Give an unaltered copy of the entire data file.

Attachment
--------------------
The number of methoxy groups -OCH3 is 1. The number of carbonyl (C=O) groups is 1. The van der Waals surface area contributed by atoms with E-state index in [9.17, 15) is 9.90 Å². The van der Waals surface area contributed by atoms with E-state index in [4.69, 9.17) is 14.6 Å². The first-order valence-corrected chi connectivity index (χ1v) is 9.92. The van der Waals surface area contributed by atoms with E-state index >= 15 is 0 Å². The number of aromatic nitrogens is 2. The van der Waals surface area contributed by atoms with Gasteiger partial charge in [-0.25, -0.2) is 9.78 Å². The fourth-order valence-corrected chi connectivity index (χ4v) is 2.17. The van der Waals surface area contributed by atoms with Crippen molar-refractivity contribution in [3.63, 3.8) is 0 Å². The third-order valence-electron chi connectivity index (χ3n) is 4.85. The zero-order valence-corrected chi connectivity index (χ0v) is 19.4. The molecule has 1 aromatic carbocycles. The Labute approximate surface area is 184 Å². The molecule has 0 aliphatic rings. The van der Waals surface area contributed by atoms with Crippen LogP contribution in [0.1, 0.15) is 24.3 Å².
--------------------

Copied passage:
The number of methoxy groups -OCH3 is 1. The number of carbonyl (C=O) groups is 1. The van der Waals surface area contributed by atoms with E-state index in [9.17, 15) is 9.90 Å². The van der Waals surface area contributed by atoms with E-state index in [4.69, 9.17) is 14.6 Å². The first-order valence-corrected chi connectivity index (χ1v) is 9.92. The van der Waals surface area contributed by atoms with E-state index >= 15 is 0 Å². The number of aromatic nitrogens is 2. The van der Waals surface area contributed by atoms with Gasteiger partial charge in [-0.25, -0.2) is 9.78 Å². The fourth-order valence-corrected chi connectivity index (χ4v) is 2.17. The van der Waals surface area contributed by atoms with Crippen molar-refractivity contribution in [3.63, 3.8) is 0 Å². The third-order valence-electron chi connectivity index (χ3n) is 4.85. The zero-order valence-corrected chi connectivity index (χ0v) is 19.4. The molecule has 1 aromatic carbocycles. The Labute approximate surface area is 184 Å². The molecule has 0 aliphatic rings. The van der Waals surface area contributed by atoms with Crippen LogP contribution in [0.1, 0.15) is 24.3 Å².